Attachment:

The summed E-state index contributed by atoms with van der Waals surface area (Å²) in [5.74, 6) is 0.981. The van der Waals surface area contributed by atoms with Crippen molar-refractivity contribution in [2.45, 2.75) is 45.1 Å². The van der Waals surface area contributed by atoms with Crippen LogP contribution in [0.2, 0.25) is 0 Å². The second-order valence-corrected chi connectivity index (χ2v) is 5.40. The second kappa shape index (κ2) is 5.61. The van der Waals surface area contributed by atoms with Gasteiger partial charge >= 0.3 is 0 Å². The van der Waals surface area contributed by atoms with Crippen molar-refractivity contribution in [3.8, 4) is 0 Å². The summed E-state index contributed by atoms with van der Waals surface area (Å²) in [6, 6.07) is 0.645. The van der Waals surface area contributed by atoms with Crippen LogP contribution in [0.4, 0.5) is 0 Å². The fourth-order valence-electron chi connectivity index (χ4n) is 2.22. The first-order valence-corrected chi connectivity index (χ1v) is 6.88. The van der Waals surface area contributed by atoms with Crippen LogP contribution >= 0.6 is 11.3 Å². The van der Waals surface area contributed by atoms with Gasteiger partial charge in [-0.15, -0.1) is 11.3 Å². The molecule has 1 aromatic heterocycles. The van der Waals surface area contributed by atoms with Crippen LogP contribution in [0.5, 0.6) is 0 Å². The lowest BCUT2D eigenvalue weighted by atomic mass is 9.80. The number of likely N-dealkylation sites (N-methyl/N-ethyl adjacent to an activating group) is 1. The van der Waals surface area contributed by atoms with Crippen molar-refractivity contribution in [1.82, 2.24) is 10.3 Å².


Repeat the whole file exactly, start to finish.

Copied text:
The summed E-state index contributed by atoms with van der Waals surface area (Å²) in [5.74, 6) is 0.981. The van der Waals surface area contributed by atoms with Crippen molar-refractivity contribution in [2.45, 2.75) is 45.1 Å². The van der Waals surface area contributed by atoms with Crippen LogP contribution in [0.2, 0.25) is 0 Å². The second-order valence-corrected chi connectivity index (χ2v) is 5.40. The second kappa shape index (κ2) is 5.61. The van der Waals surface area contributed by atoms with Gasteiger partial charge >= 0.3 is 0 Å². The van der Waals surface area contributed by atoms with Crippen molar-refractivity contribution in [3.8, 4) is 0 Å². The summed E-state index contributed by atoms with van der Waals surface area (Å²) in [6, 6.07) is 0.645. The van der Waals surface area contributed by atoms with Crippen LogP contribution in [0.4, 0.5) is 0 Å². The fourth-order valence-electron chi connectivity index (χ4n) is 2.22. The first-order valence-corrected chi connectivity index (χ1v) is 6.88. The van der Waals surface area contributed by atoms with Crippen LogP contribution >= 0.6 is 11.3 Å². The van der Waals surface area contributed by atoms with Gasteiger partial charge in [-0.15, -0.1) is 11.3 Å². The molecule has 1 aromatic heterocycles. The van der Waals surface area contributed by atoms with Crippen LogP contribution in [0.5, 0.6) is 0 Å². The lowest BCUT2D eigenvalue weighted by atomic mass is 9.80. The number of likely N-dealkylation sites (N-methyl/N-ethyl adjacent to an activating group) is 1. The van der Waals surface area contributed by atoms with Crippen molar-refractivity contribution in [1.82, 2.24) is 10.3 Å².